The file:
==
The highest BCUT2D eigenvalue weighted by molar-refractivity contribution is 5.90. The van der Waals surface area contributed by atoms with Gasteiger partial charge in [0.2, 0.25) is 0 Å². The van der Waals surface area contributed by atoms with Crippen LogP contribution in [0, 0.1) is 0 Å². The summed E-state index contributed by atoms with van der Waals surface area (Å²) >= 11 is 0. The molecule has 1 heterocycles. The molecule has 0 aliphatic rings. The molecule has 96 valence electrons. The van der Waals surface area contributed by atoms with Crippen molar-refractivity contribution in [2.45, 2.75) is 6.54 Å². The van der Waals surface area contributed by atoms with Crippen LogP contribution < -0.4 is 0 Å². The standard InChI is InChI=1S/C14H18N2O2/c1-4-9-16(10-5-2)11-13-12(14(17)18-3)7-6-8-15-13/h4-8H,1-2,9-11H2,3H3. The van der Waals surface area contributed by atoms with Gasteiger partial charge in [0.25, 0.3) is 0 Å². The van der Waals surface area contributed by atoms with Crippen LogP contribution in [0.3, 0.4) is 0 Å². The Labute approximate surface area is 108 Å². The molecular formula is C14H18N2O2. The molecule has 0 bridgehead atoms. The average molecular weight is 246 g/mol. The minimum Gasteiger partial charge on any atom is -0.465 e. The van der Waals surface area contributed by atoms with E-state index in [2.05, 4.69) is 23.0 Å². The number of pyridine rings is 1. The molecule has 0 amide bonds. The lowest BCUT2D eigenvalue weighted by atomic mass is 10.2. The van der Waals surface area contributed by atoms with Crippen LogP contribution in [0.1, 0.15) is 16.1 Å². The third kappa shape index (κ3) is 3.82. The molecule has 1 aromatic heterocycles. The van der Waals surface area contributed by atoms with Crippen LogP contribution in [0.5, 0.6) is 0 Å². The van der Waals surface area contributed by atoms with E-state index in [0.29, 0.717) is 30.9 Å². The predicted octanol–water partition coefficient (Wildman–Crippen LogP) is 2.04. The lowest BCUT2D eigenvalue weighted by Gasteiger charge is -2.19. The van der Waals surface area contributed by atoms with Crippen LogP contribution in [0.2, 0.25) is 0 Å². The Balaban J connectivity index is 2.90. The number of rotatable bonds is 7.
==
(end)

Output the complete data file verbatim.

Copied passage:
The highest BCUT2D eigenvalue weighted by molar-refractivity contribution is 5.90. The van der Waals surface area contributed by atoms with Gasteiger partial charge in [0.2, 0.25) is 0 Å². The van der Waals surface area contributed by atoms with Crippen LogP contribution in [0, 0.1) is 0 Å². The summed E-state index contributed by atoms with van der Waals surface area (Å²) >= 11 is 0. The molecule has 1 heterocycles. The molecule has 0 aliphatic rings. The molecule has 96 valence electrons. The van der Waals surface area contributed by atoms with Crippen molar-refractivity contribution in [2.45, 2.75) is 6.54 Å². The van der Waals surface area contributed by atoms with Crippen LogP contribution < -0.4 is 0 Å². The standard InChI is InChI=1S/C14H18N2O2/c1-4-9-16(10-5-2)11-13-12(14(17)18-3)7-6-8-15-13/h4-8H,1-2,9-11H2,3H3. The van der Waals surface area contributed by atoms with Gasteiger partial charge in [0.25, 0.3) is 0 Å². The van der Waals surface area contributed by atoms with Crippen LogP contribution in [0.3, 0.4) is 0 Å². The Labute approximate surface area is 108 Å². The molecular formula is C14H18N2O2. The molecule has 0 bridgehead atoms. The average molecular weight is 246 g/mol. The minimum Gasteiger partial charge on any atom is -0.465 e. The van der Waals surface area contributed by atoms with E-state index in [2.05, 4.69) is 23.0 Å². The number of pyridine rings is 1. The molecule has 0 amide bonds. The lowest BCUT2D eigenvalue weighted by atomic mass is 10.2. The van der Waals surface area contributed by atoms with Crippen LogP contribution in [0.1, 0.15) is 16.1 Å². The third kappa shape index (κ3) is 3.82. The molecule has 1 aromatic heterocycles. The van der Waals surface area contributed by atoms with Crippen LogP contribution in [0.5, 0.6) is 0 Å². The van der Waals surface area contributed by atoms with E-state index in [0.29, 0.717) is 30.9 Å². The predicted octanol–water partition coefficient (Wildman–Crippen LogP) is 2.04. The lowest BCUT2D eigenvalue weighted by Gasteiger charge is -2.19. The van der Waals surface area contributed by atoms with Crippen LogP contribution in [0.2, 0.25) is 0 Å². The Balaban J connectivity index is 2.90. The number of rotatable bonds is 7.